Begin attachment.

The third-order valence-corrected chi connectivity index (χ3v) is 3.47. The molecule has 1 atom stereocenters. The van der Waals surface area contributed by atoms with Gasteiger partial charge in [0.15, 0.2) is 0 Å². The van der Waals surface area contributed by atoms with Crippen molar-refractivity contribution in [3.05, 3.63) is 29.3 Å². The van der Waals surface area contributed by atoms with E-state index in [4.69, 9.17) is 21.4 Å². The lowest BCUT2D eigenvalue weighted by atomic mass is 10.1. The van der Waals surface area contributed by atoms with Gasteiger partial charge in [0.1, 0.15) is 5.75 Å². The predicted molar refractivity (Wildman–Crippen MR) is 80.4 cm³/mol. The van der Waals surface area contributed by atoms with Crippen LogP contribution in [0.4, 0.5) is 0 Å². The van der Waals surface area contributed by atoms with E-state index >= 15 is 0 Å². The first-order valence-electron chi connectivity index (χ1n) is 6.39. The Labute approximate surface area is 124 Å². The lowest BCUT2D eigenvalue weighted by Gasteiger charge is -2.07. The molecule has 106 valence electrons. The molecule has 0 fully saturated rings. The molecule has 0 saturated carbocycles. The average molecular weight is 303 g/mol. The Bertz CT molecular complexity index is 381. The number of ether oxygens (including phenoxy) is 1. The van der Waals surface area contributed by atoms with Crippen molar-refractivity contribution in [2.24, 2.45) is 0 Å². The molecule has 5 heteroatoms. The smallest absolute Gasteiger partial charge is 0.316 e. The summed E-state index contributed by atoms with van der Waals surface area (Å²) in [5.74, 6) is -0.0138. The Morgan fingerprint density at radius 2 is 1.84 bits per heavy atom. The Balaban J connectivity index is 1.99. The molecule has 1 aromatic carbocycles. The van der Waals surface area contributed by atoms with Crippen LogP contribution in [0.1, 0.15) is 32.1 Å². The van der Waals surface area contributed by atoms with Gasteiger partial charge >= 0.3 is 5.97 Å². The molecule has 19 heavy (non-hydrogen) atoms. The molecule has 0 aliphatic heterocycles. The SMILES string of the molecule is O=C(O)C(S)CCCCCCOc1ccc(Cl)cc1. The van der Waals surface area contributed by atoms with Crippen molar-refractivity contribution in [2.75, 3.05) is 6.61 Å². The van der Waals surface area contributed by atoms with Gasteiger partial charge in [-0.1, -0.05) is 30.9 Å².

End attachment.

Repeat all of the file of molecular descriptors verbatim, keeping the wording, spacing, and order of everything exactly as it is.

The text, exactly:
The third-order valence-corrected chi connectivity index (χ3v) is 3.47. The molecule has 1 atom stereocenters. The van der Waals surface area contributed by atoms with Gasteiger partial charge in [0.15, 0.2) is 0 Å². The van der Waals surface area contributed by atoms with Crippen molar-refractivity contribution in [3.05, 3.63) is 29.3 Å². The van der Waals surface area contributed by atoms with E-state index in [4.69, 9.17) is 21.4 Å². The lowest BCUT2D eigenvalue weighted by atomic mass is 10.1. The van der Waals surface area contributed by atoms with Gasteiger partial charge in [0.1, 0.15) is 5.75 Å². The predicted molar refractivity (Wildman–Crippen MR) is 80.4 cm³/mol. The van der Waals surface area contributed by atoms with Crippen LogP contribution in [0.4, 0.5) is 0 Å². The van der Waals surface area contributed by atoms with E-state index >= 15 is 0 Å². The first-order valence-electron chi connectivity index (χ1n) is 6.39. The Labute approximate surface area is 124 Å². The lowest BCUT2D eigenvalue weighted by Gasteiger charge is -2.07. The molecule has 106 valence electrons. The molecule has 0 fully saturated rings. The molecule has 0 saturated carbocycles. The average molecular weight is 303 g/mol. The Bertz CT molecular complexity index is 381. The number of ether oxygens (including phenoxy) is 1. The van der Waals surface area contributed by atoms with Crippen molar-refractivity contribution in [2.24, 2.45) is 0 Å². The molecule has 5 heteroatoms. The smallest absolute Gasteiger partial charge is 0.316 e. The summed E-state index contributed by atoms with van der Waals surface area (Å²) in [5.74, 6) is -0.0138. The Morgan fingerprint density at radius 2 is 1.84 bits per heavy atom. The Balaban J connectivity index is 1.99. The molecule has 1 aromatic carbocycles. The van der Waals surface area contributed by atoms with Crippen LogP contribution in [0.1, 0.15) is 32.1 Å². The van der Waals surface area contributed by atoms with Gasteiger partial charge >= 0.3 is 5.97 Å². The molecule has 19 heavy (non-hydrogen) atoms. The molecule has 0 aliphatic heterocycles. The SMILES string of the molecule is O=C(O)C(S)CCCCCCOc1ccc(Cl)cc1. The van der Waals surface area contributed by atoms with Crippen molar-refractivity contribution in [2.75, 3.05) is 6.61 Å². The van der Waals surface area contributed by atoms with Gasteiger partial charge in [-0.1, -0.05) is 30.9 Å².